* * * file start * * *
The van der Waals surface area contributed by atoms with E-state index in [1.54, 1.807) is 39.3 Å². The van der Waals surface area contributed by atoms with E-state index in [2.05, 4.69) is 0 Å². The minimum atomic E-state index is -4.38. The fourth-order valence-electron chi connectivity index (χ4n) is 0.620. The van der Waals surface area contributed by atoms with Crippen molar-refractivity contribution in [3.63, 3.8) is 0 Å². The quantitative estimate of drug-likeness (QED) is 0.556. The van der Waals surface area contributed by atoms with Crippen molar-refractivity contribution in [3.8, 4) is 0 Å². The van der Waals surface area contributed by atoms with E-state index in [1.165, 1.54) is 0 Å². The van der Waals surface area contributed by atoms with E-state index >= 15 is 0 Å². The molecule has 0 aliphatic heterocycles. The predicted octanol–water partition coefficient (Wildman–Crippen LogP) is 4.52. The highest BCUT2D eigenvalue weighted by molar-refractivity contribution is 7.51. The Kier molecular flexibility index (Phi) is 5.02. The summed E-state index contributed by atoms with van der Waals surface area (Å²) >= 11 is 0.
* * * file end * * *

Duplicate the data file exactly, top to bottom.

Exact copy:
The van der Waals surface area contributed by atoms with E-state index in [1.54, 1.807) is 39.3 Å². The van der Waals surface area contributed by atoms with E-state index in [2.05, 4.69) is 0 Å². The minimum atomic E-state index is -4.38. The fourth-order valence-electron chi connectivity index (χ4n) is 0.620. The van der Waals surface area contributed by atoms with Crippen molar-refractivity contribution in [3.63, 3.8) is 0 Å². The quantitative estimate of drug-likeness (QED) is 0.556. The van der Waals surface area contributed by atoms with Crippen molar-refractivity contribution in [3.8, 4) is 0 Å². The van der Waals surface area contributed by atoms with E-state index in [1.165, 1.54) is 0 Å². The van der Waals surface area contributed by atoms with E-state index >= 15 is 0 Å². The molecule has 0 aliphatic heterocycles. The predicted octanol–water partition coefficient (Wildman–Crippen LogP) is 4.52. The highest BCUT2D eigenvalue weighted by molar-refractivity contribution is 7.51. The Kier molecular flexibility index (Phi) is 5.02. The summed E-state index contributed by atoms with van der Waals surface area (Å²) >= 11 is 0.